Time: T/R | 11:40 - 1:05 
Instructor: Gina Glasman
In the half century before the Second World War, a Yiddish ­speaking "Jewish Street" stretched from Buenos Aires to Boston, from London to Lodz, with many cities in between. What characterized the culture of this mostly urban and modernizing society is the subject of this class. Cinema and short stories, poetry and politics provide our vehicle to explore the world of Eastern European Jewry in a time of radical transformation and approaching catastrophe (all material is in English). Note: If a student has already taken a 200-level version of Modern Yiddish Culture they will not receive credit for this course.


World War I and the Jews - JUST 380A - Gen Ed: W  
Cross listed: ISRL 385Z / HIST 381N
Time: T/R | 01:15 pm - 02:40 pm
Instructor: Allan Arkush
This course will investigate Jewish involvement in World War I, in all of the major belligerent countries, as well as the ways in which the war altered the Jewish world. Topics will include anti-Jewish pogroms on the Eastern Front, the rise in anti-Semitism in the ranks of the German Army, the worldwide lobbying for the Balfour Declaration, and the way in which the war reshaped Eastern European Jewry.

Jews and Crime  - JUST 384B - Gen Ed: W   
Cross listed: HIST 385H
Time: T/R | 01:15 - 02:40 
Instructor: Jonathan Karp
This course examines both the stereotypes surrounding Jewish criminality and specific cases of Jews’ actual involvement in criminal activity, from criminal gangs in nineteenth-century Europe and prostitution rings in early twentieth-century Latin America, to the rise of Jewish mobsters like Louis “Lepke” Buchalter and Meyer Lansky in mid-twentieth-century America. We try to put Jewish criminality in historical perspective, examining the role it played in non-Jews’ perceptions and in the Jewish community’s own efforts to come to terms with the reality and image of criminals in their midst.

Contemporary Jewish Identities- JUST 384E- Gen Ed: H, W   
Cross listed: RELG 380A / HIST 385G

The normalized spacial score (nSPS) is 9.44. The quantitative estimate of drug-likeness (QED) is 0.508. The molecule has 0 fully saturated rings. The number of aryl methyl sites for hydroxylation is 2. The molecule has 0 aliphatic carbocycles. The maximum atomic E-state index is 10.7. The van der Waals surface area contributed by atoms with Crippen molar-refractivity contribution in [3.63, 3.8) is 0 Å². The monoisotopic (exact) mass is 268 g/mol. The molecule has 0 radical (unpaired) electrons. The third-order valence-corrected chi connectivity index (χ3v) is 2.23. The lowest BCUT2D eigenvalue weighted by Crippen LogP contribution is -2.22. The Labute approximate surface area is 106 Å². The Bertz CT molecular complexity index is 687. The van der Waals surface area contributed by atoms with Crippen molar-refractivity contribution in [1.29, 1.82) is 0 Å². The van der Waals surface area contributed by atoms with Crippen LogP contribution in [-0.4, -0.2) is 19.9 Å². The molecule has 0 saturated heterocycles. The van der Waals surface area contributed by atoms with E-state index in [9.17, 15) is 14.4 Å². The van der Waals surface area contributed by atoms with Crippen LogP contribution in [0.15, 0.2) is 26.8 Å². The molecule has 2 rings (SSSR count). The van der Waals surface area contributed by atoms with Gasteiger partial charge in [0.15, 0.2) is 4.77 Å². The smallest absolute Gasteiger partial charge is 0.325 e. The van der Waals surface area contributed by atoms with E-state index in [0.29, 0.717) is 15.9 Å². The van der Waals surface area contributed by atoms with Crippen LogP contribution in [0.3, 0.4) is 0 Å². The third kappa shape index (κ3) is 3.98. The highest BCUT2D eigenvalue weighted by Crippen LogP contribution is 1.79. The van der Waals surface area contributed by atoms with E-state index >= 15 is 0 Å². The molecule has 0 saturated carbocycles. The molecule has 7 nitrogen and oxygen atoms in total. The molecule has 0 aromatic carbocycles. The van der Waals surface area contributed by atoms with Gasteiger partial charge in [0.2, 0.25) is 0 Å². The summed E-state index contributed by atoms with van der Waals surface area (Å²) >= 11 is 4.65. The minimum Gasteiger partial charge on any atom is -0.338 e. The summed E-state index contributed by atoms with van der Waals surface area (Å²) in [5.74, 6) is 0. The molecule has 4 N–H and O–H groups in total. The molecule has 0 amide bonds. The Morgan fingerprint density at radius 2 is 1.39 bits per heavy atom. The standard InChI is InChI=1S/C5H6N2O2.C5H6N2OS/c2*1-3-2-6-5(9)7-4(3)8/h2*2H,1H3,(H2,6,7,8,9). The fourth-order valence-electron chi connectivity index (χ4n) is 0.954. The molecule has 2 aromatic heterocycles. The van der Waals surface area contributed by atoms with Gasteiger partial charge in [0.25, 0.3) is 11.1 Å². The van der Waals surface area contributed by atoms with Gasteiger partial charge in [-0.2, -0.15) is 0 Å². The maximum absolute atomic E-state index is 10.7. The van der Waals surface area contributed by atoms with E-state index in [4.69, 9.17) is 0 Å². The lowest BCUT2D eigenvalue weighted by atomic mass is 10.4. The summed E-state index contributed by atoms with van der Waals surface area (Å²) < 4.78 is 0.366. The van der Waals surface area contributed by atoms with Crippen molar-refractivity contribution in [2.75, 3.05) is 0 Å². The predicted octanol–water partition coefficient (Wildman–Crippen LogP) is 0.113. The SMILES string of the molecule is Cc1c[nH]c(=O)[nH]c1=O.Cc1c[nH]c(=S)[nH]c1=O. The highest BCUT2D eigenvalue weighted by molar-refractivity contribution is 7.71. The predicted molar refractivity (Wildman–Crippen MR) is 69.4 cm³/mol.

Time: W | 5:50 - 8:50
Instructor: Allan Arkush
This course will examine diverse articulations of Jewish identity in contemporary fictional and non-fictional writings.  It will focus on a large number of American, Israeli and European intellectuals who approach the question of Jewish identity in very different ways. The figures to be studied represent secular, religious, Zionist, anti-Zionist, universalist and particularist outlooks and are often engaged in dispute with each other.      

Public Opinion -  JUST 389B   
Cross listed: PLSC 340
Time: M/W | 9:25 - 10:50 
Instructor: Jonathan Krasno
Examines the nature and dynamics of public opinion in American politics with a focus on the major trends in public opinion since World War II. Students examine different approaches to measuring and understanding what drives public opinion. Moreover, they focus on the effects of public opinion on the political process, including public policy and elections.

Kafka and his Readers - JUST 484C
Cross listed: COLI 480U / COLI 481 / COLI 535F / GERM 480U / TRIP 580M
Time: W | 1:10 - 4:10 
Instructor: Neil Pages
Seminar explores the work and reception of Franz Kafka (1883-1924), arguably the most famous writer of German Modernism and the inspiration for the troublesome idiom “Kafkaesque.” We will examine the Kafkan text with and against some of the cultural productions that have emerged from it, from the illustrations of R. Crumb, to the installation art of Janet Cardiff and George Bures Miller, to musical compositions, the films of Steven Soderbergh and Michael Haneke, the work of visual artists like Jeff Wall, the literary texts of authors like Jonathan Franzen, Haruki Murakami and J.M. Coetzee and the criticism of thinkers like Benjamin, Adorno, Derrida and Blanchot. While considering Kafka’s literary legacy, his academic function, his impact on thinking about art and representation, and the debates about the translation of his work, we will also reflect on the process of reading and interpretation generally as well as on what literature does and the ways in which literary criticism works.

Socialism & The Jews- JUST 484D - Gen Ed: C, N 
Cross listed:  HIST 485M / HIST 576L
Time: M | 03:30 - 06:30 
Instructor: Jonathan Karp
The history of socialism has intersected in numerous and at times contradictory ways with Jewish life. On the one hand, Jews' stereotypical identification with commerce, business, and capitalism has made them targets of left-wing antisemitism. On the other, Jews participated disproportionately in the socialist movements of different countries, and individual (if sometimes non-identifying) Jews like Karl Marx and Leon Trotsky were among the leaders and major theorists of socialist movements. Was there something, therefore, in Judaism as a religion or in the historical Jewish experience that has shaped this affinity between Jews and socialism? This class will examine key aspects of such connections and paradoxes by looking at the Jewish components of socialist movements in Europe, the United States, and the modern State of Israel.


Holocaust in Global Perspective - JUST 490 - Gen Ed: C , G , N
Cross listed: HIST 486D
Time: TR | 10:05 - 11:30
Instructor: Dina Danon